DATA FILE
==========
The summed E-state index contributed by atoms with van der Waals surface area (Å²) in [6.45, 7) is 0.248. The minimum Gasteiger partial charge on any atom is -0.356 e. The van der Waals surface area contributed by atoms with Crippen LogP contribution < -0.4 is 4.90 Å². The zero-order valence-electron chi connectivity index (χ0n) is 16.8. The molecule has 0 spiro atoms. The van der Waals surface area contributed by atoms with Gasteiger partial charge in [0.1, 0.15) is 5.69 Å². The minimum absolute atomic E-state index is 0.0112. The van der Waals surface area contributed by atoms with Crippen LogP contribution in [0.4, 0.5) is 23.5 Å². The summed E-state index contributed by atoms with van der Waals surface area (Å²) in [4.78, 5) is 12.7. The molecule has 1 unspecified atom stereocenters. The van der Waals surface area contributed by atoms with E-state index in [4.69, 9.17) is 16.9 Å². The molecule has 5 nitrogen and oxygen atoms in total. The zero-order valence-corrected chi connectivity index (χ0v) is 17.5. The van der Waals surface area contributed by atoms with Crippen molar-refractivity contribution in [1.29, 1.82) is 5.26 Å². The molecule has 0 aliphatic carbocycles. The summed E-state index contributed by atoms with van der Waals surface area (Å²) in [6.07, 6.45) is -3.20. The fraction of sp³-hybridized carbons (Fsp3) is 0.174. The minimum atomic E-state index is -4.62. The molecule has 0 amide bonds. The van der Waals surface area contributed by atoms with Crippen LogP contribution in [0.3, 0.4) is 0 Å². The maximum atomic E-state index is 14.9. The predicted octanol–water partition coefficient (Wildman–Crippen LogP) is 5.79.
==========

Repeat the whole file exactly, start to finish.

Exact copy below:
The summed E-state index contributed by atoms with van der Waals surface area (Å²) in [6.45, 7) is 0.248. The minimum Gasteiger partial charge on any atom is -0.356 e. The van der Waals surface area contributed by atoms with Crippen LogP contribution < -0.4 is 4.90 Å². The zero-order valence-electron chi connectivity index (χ0n) is 16.8. The molecule has 0 spiro atoms. The van der Waals surface area contributed by atoms with Gasteiger partial charge in [0.1, 0.15) is 5.69 Å². The minimum absolute atomic E-state index is 0.0112. The van der Waals surface area contributed by atoms with Crippen LogP contribution in [0.4, 0.5) is 23.5 Å². The summed E-state index contributed by atoms with van der Waals surface area (Å²) in [4.78, 5) is 12.7. The molecule has 1 unspecified atom stereocenters. The van der Waals surface area contributed by atoms with E-state index in [4.69, 9.17) is 16.9 Å². The molecule has 5 nitrogen and oxygen atoms in total. The zero-order valence-corrected chi connectivity index (χ0v) is 17.5. The van der Waals surface area contributed by atoms with Crippen molar-refractivity contribution in [1.29, 1.82) is 5.26 Å². The molecule has 0 aliphatic carbocycles. The summed E-state index contributed by atoms with van der Waals surface area (Å²) in [6.07, 6.45) is -3.20. The fraction of sp³-hybridized carbons (Fsp3) is 0.174. The minimum atomic E-state index is -4.62. The molecule has 0 amide bonds. The van der Waals surface area contributed by atoms with Crippen LogP contribution in [0.3, 0.4) is 0 Å². The maximum atomic E-state index is 14.9. The predicted octanol–water partition coefficient (Wildman–Crippen LogP) is 5.79.